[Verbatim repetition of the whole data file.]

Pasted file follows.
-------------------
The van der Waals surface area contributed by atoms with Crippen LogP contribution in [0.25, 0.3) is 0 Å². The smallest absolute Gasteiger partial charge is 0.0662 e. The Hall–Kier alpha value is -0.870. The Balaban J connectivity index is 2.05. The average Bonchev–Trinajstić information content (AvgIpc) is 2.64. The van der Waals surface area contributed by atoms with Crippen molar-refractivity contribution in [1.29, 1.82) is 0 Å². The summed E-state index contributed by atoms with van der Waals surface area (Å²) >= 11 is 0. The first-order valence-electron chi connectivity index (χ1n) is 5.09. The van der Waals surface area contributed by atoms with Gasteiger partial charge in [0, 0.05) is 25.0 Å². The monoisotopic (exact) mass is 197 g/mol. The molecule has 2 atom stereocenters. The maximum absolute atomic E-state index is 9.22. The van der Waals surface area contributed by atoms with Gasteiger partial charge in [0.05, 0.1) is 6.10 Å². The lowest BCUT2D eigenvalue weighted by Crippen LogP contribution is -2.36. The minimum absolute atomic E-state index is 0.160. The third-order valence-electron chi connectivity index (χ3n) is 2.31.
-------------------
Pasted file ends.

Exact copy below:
The van der Waals surface area contributed by atoms with Crippen LogP contribution in [0.25, 0.3) is 0 Å². The smallest absolute Gasteiger partial charge is 0.0662 e. The Hall–Kier alpha value is -0.870. The Balaban J connectivity index is 2.05. The average Bonchev–Trinajstić information content (AvgIpc) is 2.64. The van der Waals surface area contributed by atoms with Crippen molar-refractivity contribution in [1.29, 1.82) is 0 Å². The summed E-state index contributed by atoms with van der Waals surface area (Å²) >= 11 is 0. The first-order valence-electron chi connectivity index (χ1n) is 5.09. The van der Waals surface area contributed by atoms with Gasteiger partial charge in [0, 0.05) is 25.0 Å². The monoisotopic (exact) mass is 197 g/mol. The molecule has 2 atom stereocenters. The maximum absolute atomic E-state index is 9.22. The van der Waals surface area contributed by atoms with Gasteiger partial charge in [0.05, 0.1) is 6.10 Å². The lowest BCUT2D eigenvalue weighted by Crippen LogP contribution is -2.36. The minimum absolute atomic E-state index is 0.160. The third-order valence-electron chi connectivity index (χ3n) is 2.31.